You see the same thing in reviews of books and movies. Since something new and different rarely comes along, most reviews amount to comparisons of this current work with past works–for instance, whether DeNiro’s accent is as convincing in this film as it was in his last 12 (and thus, whether his performance was good, and thus, whether the movie is worth watching).

Why are only the first 100 issues of the archive searchable?

Yeah, I dunno. I’m sure there’s a good reason, but it doesn’t help me not want the whole catalog any less.

I’d love to see a return to more detailed reviews, if for no other reason than I like reading and writing 'em, but you’ve hit the nail on the head here – the average space for a review these days is 500 to 700 words. That’s hugely constraining compared to the 2200-2800 days of yore.

It kinda depends on what you mean by “critical.” But I think reviews need to get farther away from just describing the game in relation to current and past games and into cultural territory as well. For example, my favorite film reviewers understand movies in a broader cultural context than just “movies.” So they usually describe a film, what worked and didn’t work, and make a couple observations that situates a film in larger cultural dialogs.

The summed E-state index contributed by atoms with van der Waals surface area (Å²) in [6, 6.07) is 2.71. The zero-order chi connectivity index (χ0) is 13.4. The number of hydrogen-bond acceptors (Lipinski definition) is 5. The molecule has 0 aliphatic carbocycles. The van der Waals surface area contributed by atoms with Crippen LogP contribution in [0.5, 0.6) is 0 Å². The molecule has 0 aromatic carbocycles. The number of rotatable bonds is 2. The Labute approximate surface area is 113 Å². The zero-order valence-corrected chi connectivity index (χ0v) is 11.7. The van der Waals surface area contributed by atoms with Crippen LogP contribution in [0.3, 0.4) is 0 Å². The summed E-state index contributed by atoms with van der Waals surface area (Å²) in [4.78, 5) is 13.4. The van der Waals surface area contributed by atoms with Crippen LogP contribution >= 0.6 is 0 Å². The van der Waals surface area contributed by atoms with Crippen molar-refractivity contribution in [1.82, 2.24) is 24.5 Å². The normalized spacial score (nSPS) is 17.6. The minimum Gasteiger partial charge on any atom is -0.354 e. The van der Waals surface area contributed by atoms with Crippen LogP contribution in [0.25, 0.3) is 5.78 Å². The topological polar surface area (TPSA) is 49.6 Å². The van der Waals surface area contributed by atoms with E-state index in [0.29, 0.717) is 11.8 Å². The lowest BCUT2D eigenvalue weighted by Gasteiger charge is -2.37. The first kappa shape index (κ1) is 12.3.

Woah. That’s what, two, maybe three paragraphs tops.

A lot of the descriptive stuff you find in many of the older CGWs is rendered almost entirely irrelevant by the preview business. PR companies, wall to wall coverage of all major titles and feature stories about games months before their release make description of mechanical and story related stuff superfluous in many cases.

Screenshots are a bigger part of coverage now than they were in the 80s and early 90s, too.


This is true, but where a lot of current writers fail is reiterating all that preview stuff in their 500-700 word reviews.

The screenshots tell the story of the graphics. You just don’t need to talk about them unless they’re remarkable or play an important role in the way the game plays. Explaining the mechanics of a game without at the same time giving the pros and cons is also a waste of space, yet you see that all the time. Explaining the story too… ugh… I can’t stand that.

You have to figure that by the time you’re writing the review and someone else is reading it, they know what the game is about and have seen a picture or two. That’s why they’re reading the review in the first place. So you really don’t need to waste your word count on all the facts. That stuff is on the box or in the ad copy. You have to get right to heart of the game and explain what’s good and bad. Tell people why they need to play this game and what holds it together. What’s the game’s soul for lack of a better word.